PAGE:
JAKARTA (TheInsiderStories) – Total international trade in 2017 reached US$34 trillion, consisting of $17.43 trillion in exports and $17 trillion in imports. This high volume of trade is certainly influenced by the openness of access to trade between countries, both in bilateral and multilateral relations, which has been increasingly prevalent lately.
In the midst of heated trade relations with the United States, for example, China chose the European Union as a trading partner by promising broad access to investors to China by eliminating discriminatory requirements for foreign companies. The trade value of the two developed countries reaches €575 billion ($648 billion) per year.
Likewise, the free trade agreement between the EU and Japan (JEFTA) in February agreed to remove import duties on almost all agricultural and industrial products and to open up the broad service and logistics sector. With this, open access to the Japanese market will potentially save up to €1 billion ($1.14 billion) for European companies.
We know that the impact of this trade agreement opens up access for international trade (exports and imports) that is easier and inclusive. According to availability data, international trade accounts for around 27 percent of the global economy. In 2017, global trade grew 10.5 percent. In 2016, he had contracted 4 percent. It has grown 2 percent in 2015 and 3.4 percent in 2014. This returns to the 10 percent annual average growth rate that occurred between 1961 and 2013.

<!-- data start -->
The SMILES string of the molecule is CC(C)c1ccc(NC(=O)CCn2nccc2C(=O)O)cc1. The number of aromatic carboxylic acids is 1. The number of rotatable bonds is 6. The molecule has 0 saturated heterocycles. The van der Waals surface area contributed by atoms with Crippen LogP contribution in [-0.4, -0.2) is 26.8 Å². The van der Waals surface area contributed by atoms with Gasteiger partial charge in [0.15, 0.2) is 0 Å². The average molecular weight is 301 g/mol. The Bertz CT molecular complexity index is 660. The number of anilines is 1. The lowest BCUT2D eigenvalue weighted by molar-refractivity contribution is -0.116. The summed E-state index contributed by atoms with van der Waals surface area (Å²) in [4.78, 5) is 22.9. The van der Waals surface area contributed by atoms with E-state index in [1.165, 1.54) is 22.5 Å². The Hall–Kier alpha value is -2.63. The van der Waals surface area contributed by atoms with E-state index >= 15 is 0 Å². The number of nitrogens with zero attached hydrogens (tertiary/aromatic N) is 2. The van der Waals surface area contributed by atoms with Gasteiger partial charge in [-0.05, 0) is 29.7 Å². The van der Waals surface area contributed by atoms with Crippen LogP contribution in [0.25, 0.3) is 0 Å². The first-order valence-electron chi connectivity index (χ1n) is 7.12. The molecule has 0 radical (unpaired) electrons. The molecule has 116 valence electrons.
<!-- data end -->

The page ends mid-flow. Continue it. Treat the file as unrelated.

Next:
As far as the world financial crisis in 2008, global trade grew 1.9 times faster than economic growth. But until 2017, trade grew more slowly than the global economy.
There are several factors in the slowdown in global trade flows. One of them is the protectionist actions of countries in dealing with other countries. For example, in 2015, countries added 539 trade restrictions, including tariffs, government subsidies for domestic industries, and anti-dumping laws.
However, with the openness of the global market marked by the signing of a number of advanced economic trade agreements, it will certainly have a significant impact on the global trade chain. Because, one of the main objectives of the trade agreement is to expand access to exports and imports with easy costs and procedures.
In fact, since the 1980s, bilateral and regional free trade agreements (FTAs) have been used by countries around the world to reduce barriers, open markets, and create new and higher standards in various fields such as investment, intellectual property, and now digital trade.
By reducing barriers to trade and investment, leaders in various administrations believe that overseas markets will develop, not only because of barriers but also because of increased trading volumes.
The US Economic Commission’s economic analysis, for example, found that in addition to positively influencing real GDP, employment, and wages, trade agreements increased the trade surplus or reduced the trade deficit with partner countries by 59.2 percent ($87.5 billion) in 2015 and tariff savings of up to $13.4 billion in 2014.